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Thinking of Pitching Your New Business on Shark Tank? 5 Things to Consider Before You Take the Leap.


7 min read

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Spanning 11 years, 200 episodes, 890 pitches, 490 deals, and $143.8 million worth of invested capital, Shark Tank is a staple TV program for seasoned and budding entrepreneurs. With a host of celebrity investors, the show has popularized pitching and paved the way to success for growing companies like Scrub Daddy, Ten Thirty One Productions, and Wicked Good Cupcakes.

For many founders, the chance to have a global platform and pitch investors like Mark Cuban and Lori Greiner offers a once in a lifetime opportunity. But while the limelight may be tempting, securing a spot on the show is still a long way from guaranteeing success. As with any other form of pitching (to angels, family, and friends, or VC firms), founders need to tell their story in the most compelling way and be prepared to negotiate a fair deal. Being on a popular TV show should not mean compromising on the amount of money you’re asking for, or the equity you’re willing to split.

But importantly, Shark Tank is not to be treated like a regular conference room—it’s pitching with an inherent bonus. Regardless of the money you may walk away with, you’re almost guaranteeing your company once-in-a-lifetime exposure to an international audience.

For startups thinking of pitching on Shark Tank, here are five things you need to consider before taking the leap:

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Determine if your industry is a good match.

Shark Tank isn’t a one-size-fits-all-founders show. There are certain industries that are better suited to the structure, notably businesses with consumer products or in the hospitality sector. Food (20 percent) and fashion (19 percent) are the most popular industries being pitched on the show; however, lifestyle, home, and media are the industries most likely to receive a deal.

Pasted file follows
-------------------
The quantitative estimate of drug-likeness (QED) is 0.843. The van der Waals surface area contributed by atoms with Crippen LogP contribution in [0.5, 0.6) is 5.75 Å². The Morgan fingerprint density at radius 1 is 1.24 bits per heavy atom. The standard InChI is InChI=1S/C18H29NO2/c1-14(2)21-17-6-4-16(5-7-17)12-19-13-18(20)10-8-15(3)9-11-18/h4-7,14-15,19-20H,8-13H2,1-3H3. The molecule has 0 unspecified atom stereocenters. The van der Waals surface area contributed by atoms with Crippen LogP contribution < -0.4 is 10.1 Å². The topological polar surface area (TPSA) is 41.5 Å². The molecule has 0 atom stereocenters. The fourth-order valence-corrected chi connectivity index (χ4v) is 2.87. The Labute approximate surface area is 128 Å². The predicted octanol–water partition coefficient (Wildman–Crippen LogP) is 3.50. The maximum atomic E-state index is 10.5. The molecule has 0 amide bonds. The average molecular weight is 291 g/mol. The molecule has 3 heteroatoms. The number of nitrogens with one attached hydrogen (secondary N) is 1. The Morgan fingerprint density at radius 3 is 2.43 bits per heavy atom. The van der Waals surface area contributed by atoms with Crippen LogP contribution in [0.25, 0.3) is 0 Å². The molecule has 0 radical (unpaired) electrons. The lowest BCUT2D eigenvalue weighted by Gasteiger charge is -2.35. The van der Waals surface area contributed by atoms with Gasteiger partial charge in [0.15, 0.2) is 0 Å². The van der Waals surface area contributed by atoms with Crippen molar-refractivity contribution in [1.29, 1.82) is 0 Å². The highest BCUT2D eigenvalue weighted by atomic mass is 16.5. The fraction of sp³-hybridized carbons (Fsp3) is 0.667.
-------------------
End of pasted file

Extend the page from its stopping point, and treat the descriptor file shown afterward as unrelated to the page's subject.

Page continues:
For instance, tech isn’t always compatible with Shark Tank because the show can cost companies dearly. Gabe Zichermann, chief executive at Failosophy, says that sharks typically request large amounts of equity, so tech founders have to sacrifice a lot to secure investment. On average, entrepreneurs offer 13 percent equity but end up closing a deal in which they lose 27 percent—more than double what they initially planned. Angel investors or VC firms tend to be more beneficial for tech startups as they ask for less equity and take a more hands-off approach, without lowering the funds. Unsurprisingly, only 7 percent of the founders on Shark Tank are from tech or software ventures.

This is not to say that you shouldn’t apply for the show if you’re not from the industries the sharks typically invest in, but rather that you should think carefully about what other value – beyond financial – you can get from being on the program.

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Market your brand, regardless of the outcome.

Shark Tank has more than four million viewers—that’s four million potential new customers you can be talking to. Perhaps the most important thing to keep in mind when you step onto the Shark Tank stage is that you’re really stepping onto an international platform to market your product, for free. Even if you don’t receive any offers or don’t accept the deal, you have about 10 minutes to introduce your product or service to the masses.

Connecting with people watching at home is key. “Naturally, you want to impress the sharks, but you have to remember that the viewers are the real consumers,” Zichermann says. “Unlike other pitch competitors such as TechCrunch Disrupt, that only targets professional investors, Shark Tank lets you speak directly with the people who will be using your product.”